BP was not telling the government what to do; even worse, BP wasn't even bribing the government (as far as I can tell) to ignore its transgressions. It seemed that BP was merely working within the constraints that the government had imposed (or had relaxed) and then the predictable happened -- there was a spill. That spill is obviously BP's to clean up -- they have the money and technology -- but that spill was the result, predominantly, of incentives that the government established.
Note this last observation: the government is to blame NOT for the immediate blowout, but for establishing the rules of the game that allowed it to happen. As Thomas Sowell is fond of saying, the important question in politics and policy is "and then what?" and the "then" here was the spill that WOULD result from government's failure to properly regulate drilling. (Ironically, that's the title of a recent interview with Paul Erlich, a man who made a bad bet with Julian Simon.)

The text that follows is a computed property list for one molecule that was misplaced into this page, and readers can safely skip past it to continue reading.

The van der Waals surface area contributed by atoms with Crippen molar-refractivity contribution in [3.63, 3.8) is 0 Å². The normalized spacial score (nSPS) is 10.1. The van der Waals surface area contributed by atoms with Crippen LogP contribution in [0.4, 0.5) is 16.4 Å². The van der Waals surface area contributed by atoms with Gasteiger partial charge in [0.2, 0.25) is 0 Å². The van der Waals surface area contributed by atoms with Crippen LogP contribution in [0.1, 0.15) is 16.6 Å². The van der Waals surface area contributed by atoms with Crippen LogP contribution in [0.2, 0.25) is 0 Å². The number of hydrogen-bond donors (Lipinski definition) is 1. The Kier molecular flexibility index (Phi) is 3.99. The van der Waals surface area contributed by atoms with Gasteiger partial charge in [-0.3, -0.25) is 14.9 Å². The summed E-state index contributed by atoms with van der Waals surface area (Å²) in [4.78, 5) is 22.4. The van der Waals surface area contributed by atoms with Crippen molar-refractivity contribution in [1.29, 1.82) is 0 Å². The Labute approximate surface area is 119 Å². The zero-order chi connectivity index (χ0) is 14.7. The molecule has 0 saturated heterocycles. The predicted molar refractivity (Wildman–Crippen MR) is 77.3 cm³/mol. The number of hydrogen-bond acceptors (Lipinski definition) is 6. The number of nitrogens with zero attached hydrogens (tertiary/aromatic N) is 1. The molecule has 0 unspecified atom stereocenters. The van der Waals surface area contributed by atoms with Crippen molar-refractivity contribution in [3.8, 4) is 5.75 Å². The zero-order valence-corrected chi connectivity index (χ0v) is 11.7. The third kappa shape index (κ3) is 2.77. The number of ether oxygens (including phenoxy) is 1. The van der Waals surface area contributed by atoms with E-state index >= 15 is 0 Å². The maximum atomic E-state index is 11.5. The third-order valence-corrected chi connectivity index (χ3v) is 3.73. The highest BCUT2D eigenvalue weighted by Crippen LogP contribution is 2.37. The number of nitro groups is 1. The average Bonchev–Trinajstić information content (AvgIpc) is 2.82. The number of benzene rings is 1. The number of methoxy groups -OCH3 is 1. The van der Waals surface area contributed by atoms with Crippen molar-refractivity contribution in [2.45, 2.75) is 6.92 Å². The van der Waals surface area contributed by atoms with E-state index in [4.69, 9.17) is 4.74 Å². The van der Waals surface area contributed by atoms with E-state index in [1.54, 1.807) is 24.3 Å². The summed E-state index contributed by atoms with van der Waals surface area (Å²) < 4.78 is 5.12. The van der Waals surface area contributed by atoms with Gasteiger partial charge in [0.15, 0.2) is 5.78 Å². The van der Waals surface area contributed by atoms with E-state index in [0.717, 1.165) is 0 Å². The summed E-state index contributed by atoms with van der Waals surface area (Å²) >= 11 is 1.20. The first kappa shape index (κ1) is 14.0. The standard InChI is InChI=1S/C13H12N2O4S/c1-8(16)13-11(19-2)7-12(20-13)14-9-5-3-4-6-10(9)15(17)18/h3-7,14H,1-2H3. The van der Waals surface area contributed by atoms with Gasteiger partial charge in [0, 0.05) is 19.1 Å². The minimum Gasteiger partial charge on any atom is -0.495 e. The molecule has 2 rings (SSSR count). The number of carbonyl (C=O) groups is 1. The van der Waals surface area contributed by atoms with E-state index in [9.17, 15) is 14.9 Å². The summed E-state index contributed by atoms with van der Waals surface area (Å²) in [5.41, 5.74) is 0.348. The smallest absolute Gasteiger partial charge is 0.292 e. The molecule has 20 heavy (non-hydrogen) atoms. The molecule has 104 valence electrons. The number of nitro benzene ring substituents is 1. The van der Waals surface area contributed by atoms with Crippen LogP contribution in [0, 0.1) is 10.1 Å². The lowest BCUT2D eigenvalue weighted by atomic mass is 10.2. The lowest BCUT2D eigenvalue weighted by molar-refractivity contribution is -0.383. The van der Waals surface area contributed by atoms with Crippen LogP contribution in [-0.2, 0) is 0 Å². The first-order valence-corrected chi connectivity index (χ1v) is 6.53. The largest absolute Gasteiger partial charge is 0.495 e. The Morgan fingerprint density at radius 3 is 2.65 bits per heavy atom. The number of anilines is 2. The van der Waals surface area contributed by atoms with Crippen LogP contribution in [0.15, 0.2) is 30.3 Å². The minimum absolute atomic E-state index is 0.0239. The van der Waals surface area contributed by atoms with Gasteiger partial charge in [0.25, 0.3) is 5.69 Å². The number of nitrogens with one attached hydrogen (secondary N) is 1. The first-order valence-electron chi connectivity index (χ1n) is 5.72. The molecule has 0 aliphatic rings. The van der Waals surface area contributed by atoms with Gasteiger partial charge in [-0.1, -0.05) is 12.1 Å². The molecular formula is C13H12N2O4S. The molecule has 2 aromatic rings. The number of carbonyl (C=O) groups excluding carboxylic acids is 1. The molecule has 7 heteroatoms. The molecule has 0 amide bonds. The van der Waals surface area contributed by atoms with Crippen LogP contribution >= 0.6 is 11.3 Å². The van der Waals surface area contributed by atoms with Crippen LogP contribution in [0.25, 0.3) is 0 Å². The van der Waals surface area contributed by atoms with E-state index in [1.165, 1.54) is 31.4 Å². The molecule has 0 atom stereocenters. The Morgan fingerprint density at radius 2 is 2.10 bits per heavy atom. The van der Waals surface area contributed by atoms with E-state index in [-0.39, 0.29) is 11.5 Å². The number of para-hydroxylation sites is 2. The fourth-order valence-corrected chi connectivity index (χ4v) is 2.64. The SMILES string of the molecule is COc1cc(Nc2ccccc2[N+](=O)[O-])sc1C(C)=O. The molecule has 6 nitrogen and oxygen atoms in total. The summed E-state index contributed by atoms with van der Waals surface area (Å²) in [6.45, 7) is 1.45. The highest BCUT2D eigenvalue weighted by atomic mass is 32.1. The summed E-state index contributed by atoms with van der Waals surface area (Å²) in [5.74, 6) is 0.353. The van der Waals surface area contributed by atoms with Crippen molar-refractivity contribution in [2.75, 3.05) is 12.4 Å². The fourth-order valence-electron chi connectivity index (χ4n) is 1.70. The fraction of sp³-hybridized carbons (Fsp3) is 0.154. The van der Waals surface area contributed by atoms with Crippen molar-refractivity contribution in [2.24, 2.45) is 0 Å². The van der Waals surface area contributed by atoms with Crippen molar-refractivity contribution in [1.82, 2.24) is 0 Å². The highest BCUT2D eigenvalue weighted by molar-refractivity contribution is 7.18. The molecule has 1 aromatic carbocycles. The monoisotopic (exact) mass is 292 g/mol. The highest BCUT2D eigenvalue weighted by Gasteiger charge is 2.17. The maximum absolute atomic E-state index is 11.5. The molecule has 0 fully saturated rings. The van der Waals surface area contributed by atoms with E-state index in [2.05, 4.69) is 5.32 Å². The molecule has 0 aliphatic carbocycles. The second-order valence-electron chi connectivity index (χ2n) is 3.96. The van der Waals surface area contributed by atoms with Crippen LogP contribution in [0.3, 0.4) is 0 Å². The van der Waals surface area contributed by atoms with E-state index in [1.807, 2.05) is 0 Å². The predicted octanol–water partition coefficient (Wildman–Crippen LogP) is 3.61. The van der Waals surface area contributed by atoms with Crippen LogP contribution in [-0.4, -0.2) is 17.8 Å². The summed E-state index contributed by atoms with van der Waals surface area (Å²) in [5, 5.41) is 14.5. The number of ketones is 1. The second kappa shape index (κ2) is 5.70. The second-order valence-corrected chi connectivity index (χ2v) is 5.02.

Now, let's assume a different scenario -- where the government gave the drilling lease and then made BP responsible, 100 percent liable, for any spill that occurred. In that case of strict liability, BP would bear all of the responsibility and all of the blame for the spill. But that was not the case. The government was telling BP what to do (or not), and BP followed those rules (again, I am assuming that BP did not break laws).
Bottom Line: There is the game, and the rules of the game. BP lost the match (caused the spill), but only because the government's rules made it so (made loss more likely).